The author criticizes the way sociologists and psychologists have approached video games. He argues that much of the controversy surrounding video games is a result of propaganda by non-researchers who have no expertise in the field. He argues that many of society’s problems, like teenage delinquency, rising crime, mass shootings, etc., are a result of other factors. It is wrong to blame video games for such affairs. He goes on to say that video games are an important avenue for releasing tension and frustration for students nowadays. He terms video games as a “valuable tool” for promoting human welfare.

Squire, Kurt. “From Content to Context: Videogames as Designed Experience.” Educational Researcher, vol. 35, no. 8, 2006, pp. 19–29., doi:10.3102/0013189×035008019.

Squire argues that video games should not be seen as problem-creating but rather problem-solving. He posits that innovations in design and technology have drastically reshaped video games. They should no longer be seen as a menace but rather as powerful tools for schooling. Video games can enhance the learning capabilities of students to develop situated understandings, to learn through failure, and to develop identities as expert problem solvers. Since students are now accessing the computer-based world outside of schools, it is time to impart computer-based learning in schools as well. As video games mature, we will surely see them playing a greater role in schools, as is now evident.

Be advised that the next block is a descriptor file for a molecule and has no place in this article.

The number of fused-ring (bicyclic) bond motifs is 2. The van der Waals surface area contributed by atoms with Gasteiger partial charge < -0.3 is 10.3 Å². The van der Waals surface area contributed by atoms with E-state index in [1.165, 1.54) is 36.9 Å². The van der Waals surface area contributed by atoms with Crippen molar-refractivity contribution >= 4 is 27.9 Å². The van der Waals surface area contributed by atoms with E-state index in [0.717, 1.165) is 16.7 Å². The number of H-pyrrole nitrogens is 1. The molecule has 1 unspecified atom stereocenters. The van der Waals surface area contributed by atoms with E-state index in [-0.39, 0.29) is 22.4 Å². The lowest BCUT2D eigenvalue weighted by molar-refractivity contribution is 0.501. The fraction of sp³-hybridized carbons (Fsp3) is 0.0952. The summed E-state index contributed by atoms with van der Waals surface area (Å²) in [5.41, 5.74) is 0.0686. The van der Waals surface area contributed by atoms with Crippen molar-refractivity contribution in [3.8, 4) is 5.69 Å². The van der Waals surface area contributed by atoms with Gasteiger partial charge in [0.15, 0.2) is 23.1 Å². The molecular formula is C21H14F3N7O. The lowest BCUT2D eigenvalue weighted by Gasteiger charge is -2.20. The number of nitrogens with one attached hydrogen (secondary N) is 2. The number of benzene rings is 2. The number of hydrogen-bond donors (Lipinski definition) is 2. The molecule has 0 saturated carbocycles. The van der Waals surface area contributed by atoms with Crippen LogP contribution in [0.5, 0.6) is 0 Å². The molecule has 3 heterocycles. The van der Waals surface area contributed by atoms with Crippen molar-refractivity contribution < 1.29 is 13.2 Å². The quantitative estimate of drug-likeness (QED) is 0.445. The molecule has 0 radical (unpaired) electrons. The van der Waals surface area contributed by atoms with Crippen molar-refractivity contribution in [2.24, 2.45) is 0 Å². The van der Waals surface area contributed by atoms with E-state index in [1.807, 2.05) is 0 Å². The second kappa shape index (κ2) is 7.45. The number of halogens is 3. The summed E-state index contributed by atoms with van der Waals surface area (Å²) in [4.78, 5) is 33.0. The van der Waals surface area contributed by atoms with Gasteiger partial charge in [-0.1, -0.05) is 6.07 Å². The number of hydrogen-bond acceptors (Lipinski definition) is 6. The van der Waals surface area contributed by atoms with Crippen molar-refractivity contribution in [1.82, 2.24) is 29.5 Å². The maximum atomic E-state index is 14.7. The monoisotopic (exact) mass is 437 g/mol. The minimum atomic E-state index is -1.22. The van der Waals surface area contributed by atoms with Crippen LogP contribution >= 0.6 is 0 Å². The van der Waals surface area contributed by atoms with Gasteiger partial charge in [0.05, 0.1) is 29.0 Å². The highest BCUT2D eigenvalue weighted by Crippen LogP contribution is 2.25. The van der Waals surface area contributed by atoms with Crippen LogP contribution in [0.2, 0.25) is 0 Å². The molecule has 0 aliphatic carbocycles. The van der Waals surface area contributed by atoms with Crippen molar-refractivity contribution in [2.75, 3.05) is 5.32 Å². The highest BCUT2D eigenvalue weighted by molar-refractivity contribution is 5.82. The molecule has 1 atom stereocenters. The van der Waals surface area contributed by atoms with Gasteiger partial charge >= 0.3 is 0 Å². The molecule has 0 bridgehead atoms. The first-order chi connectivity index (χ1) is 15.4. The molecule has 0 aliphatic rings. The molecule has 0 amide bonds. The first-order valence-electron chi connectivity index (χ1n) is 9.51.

Adachi, Paul J. C., and Teena Willoughby. “Do Video Games Promote Positive Youth Development?” Journal of Adolescent Research, vol. 28, no. 2, Feb. 2012, pp. 155–165., doi:10.1177/0743558412464522.

The authors argue that research has only focused on the negative aspects of video games. They downplay the positive role that video games play in the development of the youth. They postulate that video games are a new way of socializing and help children learn skills like effective decision-making. They argue that certain games are a better way of teaching kids about history, while games some games teach critical thinking, planning, and communicating effectively. They put forward evidence in their research of positive youth development while opening up the avenue for future research on the topic.

Durkin, Kevin, and Bonnie Barber. “Not so Doomed: Computer Game Play and Positive Adolescent Development.” Journal of Applied Developmental Psychology, vol. 23, no. 4, 2002, pp. 373–392., doi:10.1016/s0193-3973(02)00124-7.

The authors start off by mentioning that video games face unnecessary criticism. Adults are naturally biased against video games and tend to ignore the positive outcomes of video games. A study was conducted on 346 schoolchildren in the Netherlands. The study found no negative outcomes of video games. They found no increased aggressiveness in children. On the contrary, players who did play video games scored higher on certain measures than those who did not. The measures included family closeness, social ability, participation in outdoor and extracurricular activities, mental health, etc. On the basis of these results, the authors rightly concluded that video games do lead to positive adolescent development.